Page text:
I decided to briefly respond to Naomi Schaefer Riley’s The New Trail of Tears (2016). I had thought about doing a (scathing) book review on it, but the guru of all things Indian law, Matthew Fletcher, did a six part take down of the book on The Turtle Talk Blog that says much of what I would say. As Fletcher writes, “DO NOT READ THIS BOOK if you are a supporter of tribal interests and the future of Indian people, unless you’re interested in learning about a game plan to send 21st century Indian people on a new trail of tears.” He goes on:
The trap for readers is that TNToT seems like a reform minded book with deep sympathy for Indian people, with the federal government as the bad guy. It’s not. At best, TNToT is paternalism, termination era- and allotment era-style liberalism. NSR characterizes the Indians that live in Indian country as poor, alcoholic, suicidal rapists. Or really, really sad people who are always slowly shaking their heads (classic Vanishing Indian stuff).
At worst, this is paid propaganda for conservative organizations that tend to support the view that the federal government is a terrible thing. For NSR, Indians are either victims or perpetrators, and need to be saved or punished. Finally, and in my view most importantly, TNToT throughout ignores tribal and Indian property rights, which is ironic given that NSR will frequently refer to property rights as a justification for her conclusions.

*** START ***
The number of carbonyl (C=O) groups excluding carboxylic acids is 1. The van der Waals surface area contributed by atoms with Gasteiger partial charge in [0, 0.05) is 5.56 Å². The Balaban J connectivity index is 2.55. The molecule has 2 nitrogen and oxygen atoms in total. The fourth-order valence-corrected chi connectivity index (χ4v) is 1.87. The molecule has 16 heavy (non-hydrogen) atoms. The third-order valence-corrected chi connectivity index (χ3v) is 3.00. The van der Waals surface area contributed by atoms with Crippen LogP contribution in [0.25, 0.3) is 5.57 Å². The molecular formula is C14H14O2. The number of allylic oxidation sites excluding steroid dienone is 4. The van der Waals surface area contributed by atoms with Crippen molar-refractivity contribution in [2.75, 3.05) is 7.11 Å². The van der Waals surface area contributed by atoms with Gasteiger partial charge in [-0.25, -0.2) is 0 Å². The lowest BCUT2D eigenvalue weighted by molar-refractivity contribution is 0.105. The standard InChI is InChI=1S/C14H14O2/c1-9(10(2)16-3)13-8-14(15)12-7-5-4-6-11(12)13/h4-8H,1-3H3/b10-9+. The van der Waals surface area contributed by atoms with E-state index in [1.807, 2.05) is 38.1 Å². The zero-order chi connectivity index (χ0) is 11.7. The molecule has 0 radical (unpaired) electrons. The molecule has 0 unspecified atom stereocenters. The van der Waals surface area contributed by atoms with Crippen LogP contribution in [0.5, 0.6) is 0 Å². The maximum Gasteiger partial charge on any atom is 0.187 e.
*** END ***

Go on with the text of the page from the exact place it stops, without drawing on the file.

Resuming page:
It is an incredibly bad book. It is racist, it’s level of analysis is quite shallow, and it is something that I am surprised got published. There are scholars who share some of the author’s views regarding the causes of the problems on Indian reservations but their work tends to be less problematic and better reasoned. I couldn’t help but think as I read the book that if Donald Trump becomes President, the author is someone he might call to set Indian policy. And for people of this mindset, setting Indian policy means embracing once again allotment and termination. In other words, the book is filled with recommendations that involve stepping away from self-determination in favor of some of the worst moments in a history filled with bad moments in the relationship between Washington and Indian nations. Naomi Schaefer Riley’s ultimate goal seems to be similar to that of Andrew Jackson’s, to have Indians go away or melt into the larger American society. As I said, it is not a good book.